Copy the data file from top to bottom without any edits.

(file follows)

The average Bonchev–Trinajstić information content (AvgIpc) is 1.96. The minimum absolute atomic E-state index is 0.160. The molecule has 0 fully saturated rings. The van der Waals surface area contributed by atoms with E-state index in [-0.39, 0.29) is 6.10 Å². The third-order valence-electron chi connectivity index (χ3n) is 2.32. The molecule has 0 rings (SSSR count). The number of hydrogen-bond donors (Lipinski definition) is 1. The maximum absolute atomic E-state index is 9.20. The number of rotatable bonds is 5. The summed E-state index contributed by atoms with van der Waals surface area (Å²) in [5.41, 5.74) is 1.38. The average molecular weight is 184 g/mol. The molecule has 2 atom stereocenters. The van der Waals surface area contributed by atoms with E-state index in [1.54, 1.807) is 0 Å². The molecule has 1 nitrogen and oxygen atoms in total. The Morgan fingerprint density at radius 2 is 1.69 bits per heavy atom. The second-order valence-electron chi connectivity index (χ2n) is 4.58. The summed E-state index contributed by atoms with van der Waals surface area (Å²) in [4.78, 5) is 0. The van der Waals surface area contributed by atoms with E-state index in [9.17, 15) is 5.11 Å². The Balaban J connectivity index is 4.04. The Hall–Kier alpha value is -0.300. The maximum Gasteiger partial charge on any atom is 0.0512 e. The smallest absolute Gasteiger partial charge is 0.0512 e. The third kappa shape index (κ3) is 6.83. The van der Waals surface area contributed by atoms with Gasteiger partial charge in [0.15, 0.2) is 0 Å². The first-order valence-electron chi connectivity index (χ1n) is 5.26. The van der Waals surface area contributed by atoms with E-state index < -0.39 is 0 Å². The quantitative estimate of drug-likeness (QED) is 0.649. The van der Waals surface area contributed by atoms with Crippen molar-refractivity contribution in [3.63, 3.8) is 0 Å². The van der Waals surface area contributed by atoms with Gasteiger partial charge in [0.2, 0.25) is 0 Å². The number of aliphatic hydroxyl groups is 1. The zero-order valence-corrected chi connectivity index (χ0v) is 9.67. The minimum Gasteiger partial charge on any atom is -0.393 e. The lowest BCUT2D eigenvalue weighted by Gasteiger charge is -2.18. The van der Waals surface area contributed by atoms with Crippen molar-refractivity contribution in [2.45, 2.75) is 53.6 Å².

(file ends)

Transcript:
The average Bonchev–Trinajstić information content (AvgIpc) is 1.96. The minimum absolute atomic E-state index is 0.160. The molecule has 0 fully saturated rings. The van der Waals surface area contributed by atoms with E-state index in [-0.39, 0.29) is 6.10 Å². The third-order valence-electron chi connectivity index (χ3n) is 2.32. The molecule has 0 rings (SSSR count). The number of hydrogen-bond donors (Lipinski definition) is 1. The maximum absolute atomic E-state index is 9.20. The number of rotatable bonds is 5. The summed E-state index contributed by atoms with van der Waals surface area (Å²) in [5.41, 5.74) is 1.38. The average molecular weight is 184 g/mol. The molecule has 2 atom stereocenters. The van der Waals surface area contributed by atoms with E-state index in [1.54, 1.807) is 0 Å². The molecule has 1 nitrogen and oxygen atoms in total. The Morgan fingerprint density at radius 2 is 1.69 bits per heavy atom. The second-order valence-electron chi connectivity index (χ2n) is 4.58. The summed E-state index contributed by atoms with van der Waals surface area (Å²) in [4.78, 5) is 0. The van der Waals surface area contributed by atoms with E-state index in [9.17, 15) is 5.11 Å². The Balaban J connectivity index is 4.04. The Hall–Kier alpha value is -0.300. The maximum Gasteiger partial charge on any atom is 0.0512 e. The smallest absolute Gasteiger partial charge is 0.0512 e. The third kappa shape index (κ3) is 6.83. The van der Waals surface area contributed by atoms with Gasteiger partial charge in [0.15, 0.2) is 0 Å². The first-order valence-electron chi connectivity index (χ1n) is 5.26. The van der Waals surface area contributed by atoms with E-state index < -0.39 is 0 Å². The quantitative estimate of drug-likeness (QED) is 0.649. The van der Waals surface area contributed by atoms with Crippen molar-refractivity contribution in [3.63, 3.8) is 0 Å². The van der Waals surface area contributed by atoms with Gasteiger partial charge in [0.2, 0.25) is 0 Å². The number of aliphatic hydroxyl groups is 1. The zero-order valence-corrected chi connectivity index (χ0v) is 9.67. The minimum Gasteiger partial charge on any atom is -0.393 e. The lowest BCUT2D eigenvalue weighted by Gasteiger charge is -2.18. The van der Waals surface area contributed by atoms with Crippen molar-refractivity contribution in [2.45, 2.75) is 53.6 Å².